White Sox can’t win for losing

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Charlie Tilson is attended to by Adam Eaton after getting injured trying to catch a fly ball Tuesday in Detroit. | Duane Burleson/Getty Images

DETROIT – The only good thing about falling out of contention in the final two months of a season should be the opportunity for prospects to get playing time, develop at the major league level and be evaluated.

For the snake-bitten White Sox, they can’t even make that happen. Two days after making his major league debut Tuesday, outfielder Charlie Tilson – acquired in the only Sox trade before Monday’s non-waiver deadline – will have season-ending surgery to repair a torn left hamstring.

Tilson joins third baseman Matt Davidson, catcher Kevan Smith and outfielder Jason Coats as prospects who didn’t finish their debuts because of injuries, or in Smith’s case, never got on the field because of a pregame back lock-up.

What are the odds?

“It’s crazy, it’s unfortunate,” manager Robin Ventura said Wednesday of Tilson, who was rated as the Sox’ fifth-best prospect by MLB.com after the Cardinals dealt him for veteran left-hander Zach Duke.

“I can’t even imagine. For these kids, this is a dream. He gets called up, gets a hit in his first at-bat and after that it all gets taken away from you for a while. It’s tough. ‘’

With a good showing in August and September, Tilson, who probably rated a slight edge above AAA center field prospect Jacob May, could have gone into spring training as the one to beat in center. Now the Sox won’t have anything to go on aside from Tilson’s minor league scouting reports.

Same for Davidson, an Arizona Diamondbacks first-round pick who had taken a step forward at AAA Charlotte after struggling for two seasons.

“More importantly for them, for their future,’’ Ventura said. “They would have an opportunity to play and impress or get an opportunity that a lot of people don’t get. There are a lot of guys that play this game that don’t get an opportunity, that aren’t afforded it, and I think that’s where you really feel for the kids.’’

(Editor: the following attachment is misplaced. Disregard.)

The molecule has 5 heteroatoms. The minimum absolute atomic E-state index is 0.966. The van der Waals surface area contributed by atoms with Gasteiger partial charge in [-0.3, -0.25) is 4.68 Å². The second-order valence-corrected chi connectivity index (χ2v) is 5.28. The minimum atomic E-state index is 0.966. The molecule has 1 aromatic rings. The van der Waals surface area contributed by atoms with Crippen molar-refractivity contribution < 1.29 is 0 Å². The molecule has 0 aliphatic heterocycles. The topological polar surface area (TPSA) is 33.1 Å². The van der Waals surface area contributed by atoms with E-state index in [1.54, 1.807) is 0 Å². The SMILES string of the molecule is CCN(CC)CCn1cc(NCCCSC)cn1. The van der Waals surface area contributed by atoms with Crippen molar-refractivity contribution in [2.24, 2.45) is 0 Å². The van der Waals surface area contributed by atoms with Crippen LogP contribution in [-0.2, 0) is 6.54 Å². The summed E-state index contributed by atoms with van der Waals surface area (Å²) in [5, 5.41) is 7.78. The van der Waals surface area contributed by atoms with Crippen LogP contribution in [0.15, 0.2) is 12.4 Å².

It’s not like the Sox have a stockpile of kids to look at. They have been stuck in the middle of the baseball pack since their last playoff appearance in 2008 and the reasons run deep but start with a system that has graded poorly for drafting and developing talent, especially position players. To patch up roster deficiences, they’ve traded away good prospects such as Marcus Semien (for Jeff Samardzija) and Trayce Thompson (for Todd Frazier).

“They have nothing,’’ one major league scout said. “The cupboard is bare.”

To compensate on the fly, general manager Rick Hahn has tried to patch up the dearth of young talent with trades such as Jake Peavy for Avisail Garcia, Hector Santiago for Adam Eaton, Addison Reed for Davidson and Duke for Tilson. So far, only the Eaton trade can be called a win.

Meanwhile, the Sox’ last two first-round picks, pitchers Carlos Rodon and Carson Fulmer, are still finding their way in their second and first seasons, respectively. Both have premium stuff but are fighting command issues, Rodon (2-8, 4.67 ERA) after an excellent second half as a rookie last year and Fulmer (0-1, 12.79 ERA) as well, albeit only over six appearances. But Fulmer wasn’t a strike-thrower in the minors, either.

This current state of the Sox has many fans as well as some in the Sox organization pushing for a bold rebuild that could involve trading lefty All-Star Chris Sale, who was excellent again but lost 2-1 to the Tigers Wednesday, or All-Star lefty Jose Quintana, who starts Thursday. Or both.

That didn’t happen at the deadline as many hard-core fans were hoping but it could during the offseason, that is, if chairmain Jerry Reinsdorf is prepared to do it. Sources say Reinsdorf, who always leans toward trying to put a winner on the field now with the resources available, isn’t totally convinced that’s the way to go.

Perhaps watching the current product on the field these last two months will make things clearer, one way or another.

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